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Sturtevant police officers will have new tools to better enable them to do their jobs thanks to some grant monies and a new partnership with the Racine Police Department.

Police Chief Sean Marschke told trustees earlier this month that his department will receive a $4,000 traffic safety grant from the state Department of Transportation earmarked for equipment.

“We will purchase wearable cameras for all officers to better record and preserve evidence from the stops and calls they encounter throughout their shift,” he said.

Additionally, officer overtime will be covered at 100 percent by a grant shared with the Mount Pleasant Police Department for intersection enforcement. Marschke said MPPD is the fiscal agent for the funds, and the goal of the grant is to reduce the number of drivers who run red lights, aren’t wearing seat belts and generally practicing unsafe habits.

“This is a regional and cooperative approach that we expect to work well,” he added.

SPD is now a part of Code Red with the Racine Police Department, which allows department leadership to communicate will all officers at the same time through an alert to their smart phone. Marschke compared Code Red to a reverse 911 system; instead of calls coming in, these calls go out to officers.

“This allows much faster communication throughout the department when the need arises,” he said.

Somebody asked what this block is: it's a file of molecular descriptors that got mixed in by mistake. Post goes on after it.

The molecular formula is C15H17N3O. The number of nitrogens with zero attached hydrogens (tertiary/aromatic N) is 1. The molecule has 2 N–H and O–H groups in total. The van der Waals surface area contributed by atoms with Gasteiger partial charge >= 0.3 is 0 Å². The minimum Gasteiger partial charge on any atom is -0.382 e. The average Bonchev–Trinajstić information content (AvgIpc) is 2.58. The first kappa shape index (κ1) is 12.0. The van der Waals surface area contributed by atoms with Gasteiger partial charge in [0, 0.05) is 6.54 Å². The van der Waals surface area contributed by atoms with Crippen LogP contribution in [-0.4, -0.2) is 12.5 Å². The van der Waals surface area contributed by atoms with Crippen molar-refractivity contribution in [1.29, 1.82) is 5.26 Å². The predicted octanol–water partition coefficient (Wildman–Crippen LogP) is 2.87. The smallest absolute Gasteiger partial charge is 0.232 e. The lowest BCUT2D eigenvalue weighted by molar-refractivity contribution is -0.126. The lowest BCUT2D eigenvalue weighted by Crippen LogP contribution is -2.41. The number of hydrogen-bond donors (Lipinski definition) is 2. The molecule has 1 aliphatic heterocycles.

The Village of Greendale uses the system, and says on the village’s website that Code Red, “can alert residents, businesses and visitors about potential emergency circumstances and rapidly notify specific geographical areas by telephone with minimal impact on emergency services personnel.”

Marschke said he anticipates in the near future opening up the Code Red system to village staff and the village board. Including residents could also be a possibility if grant money to fund the expansion becomes available.

In other news, the Sturtevant Police Commission will meet Wednesday to discuss potential candidates for the village’s police department.

Sturtevant currently utilizes a mix of full time and part time officers to patrol the village. Not only does that give the department more flexibility with staffing, part time staffing saves the village money because part time officers are only paid when they’re on-duty and they do not qualify for benefits.

Marschke introduced the idea to hire four part time officers the village board in 2012 as a creative way to maintain coverage after two officers – one full time and one part time – resigned earlier that year. Since then, one of those officers was hired on full time, but another has been on long-term medical leave.

Marschke confirmed for Racine County Eye that Commission members are only discussing options in case the officer on medical leave is unable to return to duty.

The police commission meets at 6 p.m. Wednesday at Village Hall, 2801 89th Street. Call (262) 886-7200.

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